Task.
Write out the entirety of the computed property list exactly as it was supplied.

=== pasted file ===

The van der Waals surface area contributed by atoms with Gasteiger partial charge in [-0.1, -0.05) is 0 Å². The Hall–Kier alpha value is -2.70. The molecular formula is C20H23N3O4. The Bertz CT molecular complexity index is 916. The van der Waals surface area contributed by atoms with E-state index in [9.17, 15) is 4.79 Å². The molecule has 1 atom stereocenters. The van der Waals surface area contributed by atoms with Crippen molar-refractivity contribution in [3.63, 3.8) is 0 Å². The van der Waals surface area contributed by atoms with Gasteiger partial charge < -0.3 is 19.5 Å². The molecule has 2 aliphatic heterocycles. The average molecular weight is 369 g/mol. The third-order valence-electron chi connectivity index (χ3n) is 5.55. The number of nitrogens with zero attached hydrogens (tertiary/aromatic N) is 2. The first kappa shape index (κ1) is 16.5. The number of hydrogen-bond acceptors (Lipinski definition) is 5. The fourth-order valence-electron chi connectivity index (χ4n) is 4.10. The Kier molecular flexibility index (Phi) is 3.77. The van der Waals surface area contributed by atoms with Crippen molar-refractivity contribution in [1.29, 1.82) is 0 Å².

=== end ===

The van der Waals surface area contributed by atoms with Gasteiger partial charge in [-0.1, -0.05) is 0 Å². The Hall–Kier alpha value is -2.70. The molecular formula is C20H23N3O4. The Bertz CT molecular complexity index is 916. The van der Waals surface area contributed by atoms with E-state index in [9.17, 15) is 4.79 Å². The molecule has 1 atom stereocenters. The van der Waals surface area contributed by atoms with Crippen molar-refractivity contribution in [3.63, 3.8) is 0 Å². The van der Waals surface area contributed by atoms with Gasteiger partial charge < -0.3 is 19.5 Å². The molecule has 2 aliphatic heterocycles. The average molecular weight is 369 g/mol. The third-order valence-electron chi connectivity index (χ3n) is 5.55. The number of nitrogens with zero attached hydrogens (tertiary/aromatic N) is 2. The first kappa shape index (κ1) is 16.5. The number of hydrogen-bond acceptors (Lipinski definition) is 5. The fourth-order valence-electron chi connectivity index (χ4n) is 4.10. The Kier molecular flexibility index (Phi) is 3.77. The van der Waals surface area contributed by atoms with Crippen molar-refractivity contribution in [1.29, 1.82) is 0 Å².